After the enormous success of the current Horst exhibition at the V&A Museum, it was timely that The Photographers Gallery have put on their mighty Edward Steichen show (www.thephotographersgallery.org.uk
– until 18 January 2015) (pic 17). His early photographs from 1911 are considered to be the first modern fashion pictures ever published and he became known as the father of modern fashion photography. His career for Conde Nast shooting for Vogue and Vanity Fair from 1923-1938 meant that he photographed all the screen legends of the time including Greta Garbo (pic 18), Joan Crawford (pic 19) and Marlene Dietrich, and my favourite – his iconic shot of Gloria Swanson (pic 20). He then became a huge advertising photographer and indeed the highest paid photographer in the world at that time. The show over two floors was very good and under any other circumstances would have got my ‘Best Photography Show of the Year Award’ – except that nothing can beat the Horst show. My only gripe was that on both floors many of the lightbulbs had blown (I counted more than a dozen) meaning some areas were very dark. There is no excuse for this with such a well-staffed gallery. Downstairs in the Print Room I was happy to discover the work of Martina Lindqvist and her ‘Neighbours’ series of photographs of austere houses amid the remote and snowy backdrop of rural Finland (pic 21). I had to stop myself from adding one to my collection.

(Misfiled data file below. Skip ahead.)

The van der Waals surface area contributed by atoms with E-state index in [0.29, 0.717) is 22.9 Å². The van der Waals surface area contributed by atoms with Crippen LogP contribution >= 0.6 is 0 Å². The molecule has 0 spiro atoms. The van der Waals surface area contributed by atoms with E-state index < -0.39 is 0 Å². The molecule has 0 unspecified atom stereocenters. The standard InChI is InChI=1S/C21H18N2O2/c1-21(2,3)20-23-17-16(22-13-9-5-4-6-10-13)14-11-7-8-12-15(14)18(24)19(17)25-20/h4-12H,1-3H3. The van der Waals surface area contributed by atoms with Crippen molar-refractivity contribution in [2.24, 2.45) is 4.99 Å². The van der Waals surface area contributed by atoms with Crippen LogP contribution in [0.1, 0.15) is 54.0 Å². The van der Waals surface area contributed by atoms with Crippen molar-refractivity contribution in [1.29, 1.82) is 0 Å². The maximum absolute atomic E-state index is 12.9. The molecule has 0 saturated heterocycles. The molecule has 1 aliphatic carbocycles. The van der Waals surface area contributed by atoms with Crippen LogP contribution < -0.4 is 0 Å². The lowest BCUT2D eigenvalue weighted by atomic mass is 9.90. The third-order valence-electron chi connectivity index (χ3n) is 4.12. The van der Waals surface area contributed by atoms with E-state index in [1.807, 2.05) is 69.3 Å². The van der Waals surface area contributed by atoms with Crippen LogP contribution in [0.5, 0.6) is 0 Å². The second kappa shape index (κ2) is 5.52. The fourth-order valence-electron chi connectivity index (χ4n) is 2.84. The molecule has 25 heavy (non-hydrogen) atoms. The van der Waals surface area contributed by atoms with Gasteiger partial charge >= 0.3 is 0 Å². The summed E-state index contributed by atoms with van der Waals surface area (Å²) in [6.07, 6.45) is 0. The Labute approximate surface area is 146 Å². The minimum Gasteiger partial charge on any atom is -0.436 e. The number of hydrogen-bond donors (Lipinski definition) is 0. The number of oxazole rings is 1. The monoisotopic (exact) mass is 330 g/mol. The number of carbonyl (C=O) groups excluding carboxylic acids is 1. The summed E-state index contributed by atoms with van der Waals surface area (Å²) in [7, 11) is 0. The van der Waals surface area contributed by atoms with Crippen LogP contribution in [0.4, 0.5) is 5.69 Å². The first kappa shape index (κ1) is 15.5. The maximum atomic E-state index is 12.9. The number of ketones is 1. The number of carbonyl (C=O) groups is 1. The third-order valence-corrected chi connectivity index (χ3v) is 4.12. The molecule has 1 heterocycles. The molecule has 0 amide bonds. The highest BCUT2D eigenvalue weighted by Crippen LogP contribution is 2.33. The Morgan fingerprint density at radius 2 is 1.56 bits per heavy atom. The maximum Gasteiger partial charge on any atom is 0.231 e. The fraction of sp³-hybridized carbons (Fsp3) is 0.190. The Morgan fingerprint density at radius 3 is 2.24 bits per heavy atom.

One night whilst dining ay Skylon it was good to see the World Press Photo of the Year 2014 exhibition on at the South Bank Centre (www.southbankcentre.co.uk
) showing 143 photographs (pic 22). These free public displays are a great way of introducing photography to a wider audience.
To end the year we had an early Christmas party with a great turn out of our friends and clients including Indian textile heir Arun Nayar (pic 23), mobile phone retailer Charles Dunstone and his wife Celia (pic 24), another mobile phone tycoon Claire Caudwell ([pic 25), and Lindsey and Scarlett Carlos Clarke (wife and daughter of legendary photographer Bob Carlos Clarke) with uber-artist Tim Noble (pic 26).